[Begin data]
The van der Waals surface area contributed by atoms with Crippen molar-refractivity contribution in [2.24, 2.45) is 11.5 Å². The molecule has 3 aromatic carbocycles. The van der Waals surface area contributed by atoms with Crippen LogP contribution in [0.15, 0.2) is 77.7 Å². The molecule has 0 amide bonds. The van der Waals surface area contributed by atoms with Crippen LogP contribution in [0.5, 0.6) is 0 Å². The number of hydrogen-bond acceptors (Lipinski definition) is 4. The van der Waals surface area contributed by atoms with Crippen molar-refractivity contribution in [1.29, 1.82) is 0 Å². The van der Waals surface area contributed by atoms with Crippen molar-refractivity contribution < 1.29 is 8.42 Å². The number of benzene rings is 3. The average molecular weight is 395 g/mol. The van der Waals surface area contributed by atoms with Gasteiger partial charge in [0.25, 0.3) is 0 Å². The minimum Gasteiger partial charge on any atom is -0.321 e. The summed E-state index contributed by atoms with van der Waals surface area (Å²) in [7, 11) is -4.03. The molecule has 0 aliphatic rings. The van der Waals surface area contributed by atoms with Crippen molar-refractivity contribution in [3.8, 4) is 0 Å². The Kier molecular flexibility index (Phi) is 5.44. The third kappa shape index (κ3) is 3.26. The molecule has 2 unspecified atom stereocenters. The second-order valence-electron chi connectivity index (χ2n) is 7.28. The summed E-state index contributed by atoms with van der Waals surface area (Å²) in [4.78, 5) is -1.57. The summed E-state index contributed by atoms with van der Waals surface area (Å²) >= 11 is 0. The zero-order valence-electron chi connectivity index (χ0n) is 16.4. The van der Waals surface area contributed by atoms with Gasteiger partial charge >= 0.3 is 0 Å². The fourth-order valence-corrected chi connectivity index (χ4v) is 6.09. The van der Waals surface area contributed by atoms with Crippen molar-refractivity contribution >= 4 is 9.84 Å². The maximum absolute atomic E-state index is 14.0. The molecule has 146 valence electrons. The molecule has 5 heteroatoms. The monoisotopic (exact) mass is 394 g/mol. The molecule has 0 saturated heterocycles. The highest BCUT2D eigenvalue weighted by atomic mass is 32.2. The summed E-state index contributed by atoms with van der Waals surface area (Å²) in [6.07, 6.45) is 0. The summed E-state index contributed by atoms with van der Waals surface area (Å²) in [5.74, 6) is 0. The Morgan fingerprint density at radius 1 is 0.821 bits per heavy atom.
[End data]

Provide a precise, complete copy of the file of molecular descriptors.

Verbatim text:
The van der Waals surface area contributed by atoms with Crippen molar-refractivity contribution in [2.24, 2.45) is 11.5 Å². The molecule has 3 aromatic carbocycles. The van der Waals surface area contributed by atoms with Crippen LogP contribution in [0.15, 0.2) is 77.7 Å². The molecule has 0 amide bonds. The van der Waals surface area contributed by atoms with Crippen LogP contribution in [0.5, 0.6) is 0 Å². The number of hydrogen-bond acceptors (Lipinski definition) is 4. The van der Waals surface area contributed by atoms with Crippen molar-refractivity contribution in [1.29, 1.82) is 0 Å². The van der Waals surface area contributed by atoms with Crippen molar-refractivity contribution < 1.29 is 8.42 Å². The number of benzene rings is 3. The average molecular weight is 395 g/mol. The van der Waals surface area contributed by atoms with Gasteiger partial charge in [0.25, 0.3) is 0 Å². The minimum Gasteiger partial charge on any atom is -0.321 e. The summed E-state index contributed by atoms with van der Waals surface area (Å²) in [7, 11) is -4.03. The molecule has 0 aliphatic rings. The van der Waals surface area contributed by atoms with Crippen molar-refractivity contribution in [3.8, 4) is 0 Å². The Kier molecular flexibility index (Phi) is 5.44. The third kappa shape index (κ3) is 3.26. The molecule has 2 unspecified atom stereocenters. The second-order valence-electron chi connectivity index (χ2n) is 7.28. The summed E-state index contributed by atoms with van der Waals surface area (Å²) in [4.78, 5) is -1.57. The summed E-state index contributed by atoms with van der Waals surface area (Å²) >= 11 is 0. The zero-order valence-electron chi connectivity index (χ0n) is 16.4. The van der Waals surface area contributed by atoms with Gasteiger partial charge >= 0.3 is 0 Å². The fourth-order valence-corrected chi connectivity index (χ4v) is 6.09. The van der Waals surface area contributed by atoms with Crippen molar-refractivity contribution >= 4 is 9.84 Å². The maximum absolute atomic E-state index is 14.0. The molecule has 146 valence electrons. The molecule has 5 heteroatoms. The monoisotopic (exact) mass is 394 g/mol. The molecule has 0 saturated heterocycles. The highest BCUT2D eigenvalue weighted by atomic mass is 32.2. The summed E-state index contributed by atoms with van der Waals surface area (Å²) in [6.07, 6.45) is 0. The summed E-state index contributed by atoms with van der Waals surface area (Å²) in [5.74, 6) is 0. The Morgan fingerprint density at radius 1 is 0.821 bits per heavy atom.